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Cereal Research Communications

, Volume 44, Issue 2, pp 349–360 | Cite as

Analysis of Stability and G × E Interaction of Rice Genotypes across Saline and Alkaline Environments in India

  • S. L. KrishnamurthyEmail author
  • S. K. Sharma
  • D. K. Sharma
  • P. C. Sharma
  • Y. R. Singh
  • V. K. Mishra
  • D. Burman
  • B. Maji
  • B. K. Bandyopadhyay
  • S. Mandal
  • S. K. Sarangi
  • R. K. Gautam
  • P. K. Singh
  • K. K. Manohara
  • B. C. Marandi
  • D. P. Singh
  • G. Padmavathi
  • P. B. Vanve
  • K. D. Patil
  • S. Thirumeni
  • O. P. Verma
  • A. H. Khan
  • S. Tiwari
  • M. Shakila
  • A. M. Ismail
  • G. B. Gregorio
  • R. K. Singh
Agronomy

Abstract

Genotype × environment (G×E) interaction effects are of special interest for identifying the most suitable genotypes with respect to target environments, representative locations and other specific stresses. Twenty-two advanced breeding lines contributed by the national partners of the Salinity Tolerance Breeding Network (STBN) along with four checks were evaluated across 12 different salt affected sites comprising five coastal saline and seven alkaline environments in India. The study was conducted to assess the G × E interaction and stability of advanced breeding lines for yield and yield components using additive main effects and multiplicative interaction (AMMI) model. In the AMMI1 biplot, there were two mega-environments (ME) includes ME-A as CARI, KARAIKAL, TRICHY and NDUAT with winning genotype CSR 2K 262; and ME-B as KARSO, LUCKN, KARSA, GOA, CRRI, DRR, BIHAR and PANVE with winning genotypes CSR 36. Genotypes CSR 2K 262, CSR 27, NDRK 11-4, NDRK 11-3, NDRK 11-2, CSR 2K 255 and PNL 1-1-1-6-7-1 were identified as specifically adapted to favorable locations. The stability and adaptability of AMMI indicated that the best yielding genotypes were CSR 2K 262 for both coastal saline and alkaline environments and CSR 36 for alkaline environment. CARI and PANVEL were found as the most discernible environments for genotypic performance because of the greatest GE interaction. The genotype CSR 36 is specifically adapted to coastal saline environments GOA, KARSO, DRR, CRRI and BIHAR and while genotype CSR 2K 262 adapted to alkaline environments LUCKN, NDUAT, TRICH and KARAI. Use of most adapted lines could be used directly as varieties. Using them as donors for wide or specific adaptability with selection in the target environment offers the best opportunity for widening the genetic base of coastal salinity and alkalinity stress tolerance and development of adapted genotypes. Highly stable genotypes can improve the rice productivity in salt-affected areas and ensure livelihood of the resource poor farming communities.

Keywords

AMMI G×E interaction rice salinity alkalinity 

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Notes

Acknowledgements

Authors sincerely thank the Bill and Melinda Gates Foundation for funding support under the STRASA project (IRRI-ICAR collaborative project) the Directors of all the partner Institutes for encouragement and CRIL, IRRI for helping in data analysis.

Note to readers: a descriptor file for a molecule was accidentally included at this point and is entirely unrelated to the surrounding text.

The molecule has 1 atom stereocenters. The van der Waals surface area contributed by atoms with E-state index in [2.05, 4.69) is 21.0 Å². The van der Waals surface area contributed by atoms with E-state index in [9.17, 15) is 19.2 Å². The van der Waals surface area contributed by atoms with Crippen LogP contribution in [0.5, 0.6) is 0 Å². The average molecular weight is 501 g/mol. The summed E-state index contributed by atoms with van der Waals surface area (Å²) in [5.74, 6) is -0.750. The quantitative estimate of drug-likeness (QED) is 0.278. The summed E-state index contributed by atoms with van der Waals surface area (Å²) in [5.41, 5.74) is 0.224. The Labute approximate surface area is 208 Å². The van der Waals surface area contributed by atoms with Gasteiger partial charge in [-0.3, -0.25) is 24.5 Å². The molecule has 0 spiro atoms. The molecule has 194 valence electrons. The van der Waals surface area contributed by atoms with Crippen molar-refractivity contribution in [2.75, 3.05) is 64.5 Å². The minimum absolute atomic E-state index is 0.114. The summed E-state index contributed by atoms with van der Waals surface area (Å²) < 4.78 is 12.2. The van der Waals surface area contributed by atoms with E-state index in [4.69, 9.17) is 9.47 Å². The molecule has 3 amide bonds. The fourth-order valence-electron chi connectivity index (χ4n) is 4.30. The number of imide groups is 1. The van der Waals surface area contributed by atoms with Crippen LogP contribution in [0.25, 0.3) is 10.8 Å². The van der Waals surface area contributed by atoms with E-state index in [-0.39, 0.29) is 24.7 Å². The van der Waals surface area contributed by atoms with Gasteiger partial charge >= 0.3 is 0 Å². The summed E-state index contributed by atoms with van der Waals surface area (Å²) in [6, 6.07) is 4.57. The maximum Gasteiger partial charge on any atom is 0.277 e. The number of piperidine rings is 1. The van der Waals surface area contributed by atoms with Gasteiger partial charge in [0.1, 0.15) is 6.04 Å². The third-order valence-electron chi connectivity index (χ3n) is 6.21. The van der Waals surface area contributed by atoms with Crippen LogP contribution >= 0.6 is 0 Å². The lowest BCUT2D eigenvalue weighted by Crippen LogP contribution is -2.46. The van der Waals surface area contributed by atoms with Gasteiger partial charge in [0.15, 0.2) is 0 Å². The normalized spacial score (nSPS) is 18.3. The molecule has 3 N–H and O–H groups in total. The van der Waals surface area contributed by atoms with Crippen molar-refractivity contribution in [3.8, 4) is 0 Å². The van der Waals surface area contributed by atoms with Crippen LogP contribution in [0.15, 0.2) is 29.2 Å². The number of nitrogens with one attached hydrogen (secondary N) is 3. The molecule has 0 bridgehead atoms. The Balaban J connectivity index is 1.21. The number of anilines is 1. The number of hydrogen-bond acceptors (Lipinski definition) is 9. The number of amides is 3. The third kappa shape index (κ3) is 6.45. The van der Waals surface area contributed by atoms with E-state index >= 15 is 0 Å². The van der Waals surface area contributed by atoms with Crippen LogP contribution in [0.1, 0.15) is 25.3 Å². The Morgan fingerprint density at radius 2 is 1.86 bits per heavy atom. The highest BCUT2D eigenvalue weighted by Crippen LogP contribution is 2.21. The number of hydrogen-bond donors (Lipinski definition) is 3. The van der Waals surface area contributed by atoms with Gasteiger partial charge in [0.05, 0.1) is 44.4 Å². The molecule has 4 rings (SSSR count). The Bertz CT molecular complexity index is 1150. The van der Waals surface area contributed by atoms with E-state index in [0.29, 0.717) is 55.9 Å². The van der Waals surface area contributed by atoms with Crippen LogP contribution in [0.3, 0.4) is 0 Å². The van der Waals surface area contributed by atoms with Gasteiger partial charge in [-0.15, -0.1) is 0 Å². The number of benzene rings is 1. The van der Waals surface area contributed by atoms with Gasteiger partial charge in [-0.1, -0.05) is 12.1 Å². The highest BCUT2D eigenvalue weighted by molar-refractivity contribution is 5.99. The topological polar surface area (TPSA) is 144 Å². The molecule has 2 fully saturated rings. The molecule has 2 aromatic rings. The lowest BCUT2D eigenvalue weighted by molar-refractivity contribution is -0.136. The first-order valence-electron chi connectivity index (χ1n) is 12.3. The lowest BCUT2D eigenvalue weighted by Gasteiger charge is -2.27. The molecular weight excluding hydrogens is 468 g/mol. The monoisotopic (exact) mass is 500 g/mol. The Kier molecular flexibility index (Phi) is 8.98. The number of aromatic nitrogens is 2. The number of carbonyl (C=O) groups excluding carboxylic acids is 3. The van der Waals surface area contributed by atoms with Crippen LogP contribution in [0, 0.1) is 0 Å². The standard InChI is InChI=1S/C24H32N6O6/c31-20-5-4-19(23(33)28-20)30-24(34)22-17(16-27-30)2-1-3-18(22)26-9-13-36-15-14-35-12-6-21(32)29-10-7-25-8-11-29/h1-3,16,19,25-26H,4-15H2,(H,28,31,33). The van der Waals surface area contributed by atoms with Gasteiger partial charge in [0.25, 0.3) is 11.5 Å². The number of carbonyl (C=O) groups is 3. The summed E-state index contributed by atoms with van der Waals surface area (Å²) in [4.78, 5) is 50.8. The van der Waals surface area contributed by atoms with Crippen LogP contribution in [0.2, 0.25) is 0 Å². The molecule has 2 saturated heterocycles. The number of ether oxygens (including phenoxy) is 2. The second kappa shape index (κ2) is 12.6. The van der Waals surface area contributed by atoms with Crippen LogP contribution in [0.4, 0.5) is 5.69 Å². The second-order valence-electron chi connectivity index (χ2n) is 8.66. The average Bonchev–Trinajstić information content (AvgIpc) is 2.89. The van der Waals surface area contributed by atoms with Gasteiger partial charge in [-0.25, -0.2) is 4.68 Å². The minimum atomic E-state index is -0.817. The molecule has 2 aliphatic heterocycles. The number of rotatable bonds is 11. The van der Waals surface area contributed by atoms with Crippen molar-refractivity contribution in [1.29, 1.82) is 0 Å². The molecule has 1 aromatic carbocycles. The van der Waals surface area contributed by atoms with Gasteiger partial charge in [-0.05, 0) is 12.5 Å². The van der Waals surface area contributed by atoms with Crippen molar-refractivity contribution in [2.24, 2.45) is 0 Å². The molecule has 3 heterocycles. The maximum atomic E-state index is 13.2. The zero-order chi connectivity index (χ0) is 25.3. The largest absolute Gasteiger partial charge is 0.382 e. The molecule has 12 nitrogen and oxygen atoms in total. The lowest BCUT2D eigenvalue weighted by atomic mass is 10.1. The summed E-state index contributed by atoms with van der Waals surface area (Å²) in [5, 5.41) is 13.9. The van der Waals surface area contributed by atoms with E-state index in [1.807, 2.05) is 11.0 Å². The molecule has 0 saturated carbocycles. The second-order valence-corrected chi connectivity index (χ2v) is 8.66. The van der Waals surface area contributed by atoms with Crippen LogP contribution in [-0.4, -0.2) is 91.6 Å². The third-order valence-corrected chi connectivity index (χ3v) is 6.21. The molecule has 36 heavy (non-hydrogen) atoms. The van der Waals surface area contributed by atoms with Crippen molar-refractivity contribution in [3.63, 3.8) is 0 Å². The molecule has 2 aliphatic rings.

Supplementary material

42976_2016_4402349_MOESM1_ESM.pdf (204 kb)
Analysis of Stability and G × E Interaction of Rice Genotypes across Saline and Alkaline Environments in India

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© Akadémiai Kiadó, Budapest 2016

This article is distributed under the terms of the Creative Commons Attribution 4.0 International License (http://creativecommons.org/licenses/by/4.0/), which permits unrestricted use, distribution, and reproduction in any medium, provided you give appropriate credit to the original author(s) and the source, provide a link to the Creative Commons license, and indicate if changes were made.

Authors and Affiliations

  • S. L. Krishnamurthy
    • 1
    Email author
  • S. K. Sharma
    • 1
  • D. K. Sharma
    • 1
  • P. C. Sharma
    • 1
  • Y. R. Singh
    • 2
  • V. K. Mishra
    • 2
  • D. Burman
    • 3
  • B. Maji
    • 3
  • B. K. Bandyopadhyay
    • 3
  • S. Mandal
    • 3
  • S. K. Sarangi
    • 3
  • R. K. Gautam
    • 4
  • P. K. Singh
    • 4
  • K. K. Manohara
    • 5
  • B. C. Marandi
    • 6
  • D. P. Singh
    • 6
  • G. Padmavathi
    • 7
  • P. B. Vanve
    • 8
  • K. D. Patil
    • 8
  • S. Thirumeni
    • 9
  • O. P. Verma
    • 10
  • A. H. Khan
    • 10
  • S. Tiwari
    • 11
  • M. Shakila
    • 12
  • A. M. Ismail
    • 13
  • G. B. Gregorio
    • 13
  • R. K. Singh
    • 13
  1. 1.Central Soil Salinity Research InstituteKarnalIndia
  2. 2.Central Soil Salinity Research Institute, Regional Research StationLucknowIndia
  3. 3.Central Soil Salinity Research Institute, Regional Research StationCanning TownIndia
  4. 4.Central Agricultural Research InstitutePort Blair, Andaman and Nicobar IslandsIndia
  5. 5.Indian Council Agricultural Research Complex for GoaGoaIndia
  6. 6.Central Rice Research InstituteCuttack, OdhisaIndia
  7. 7.Directorate of Rice Research, Andra Pradesh experiment conducted at MachalipatnamIndia
  8. 8.Dr. Balasaheb Sawant Konkan Krishi VidyapeethKhar Land, PanvelIndia
  9. 9.Pandit Jawaharlal Nehru College of Agriculture and Research InstituteKaraikalIndia
  10. 10.Narendra Deva University of Agriculture & TechnologyFaizabadIndia
  11. 11.Rajendra Agricultural UniversitySamastipurIndia
  12. 12.Anbil Dharmalingam Agricultura Collage and Research InstituteTrichyIndia
  13. 13.Division of Plant Breeding Genetics and Biotechnology, IRRIPhilippines

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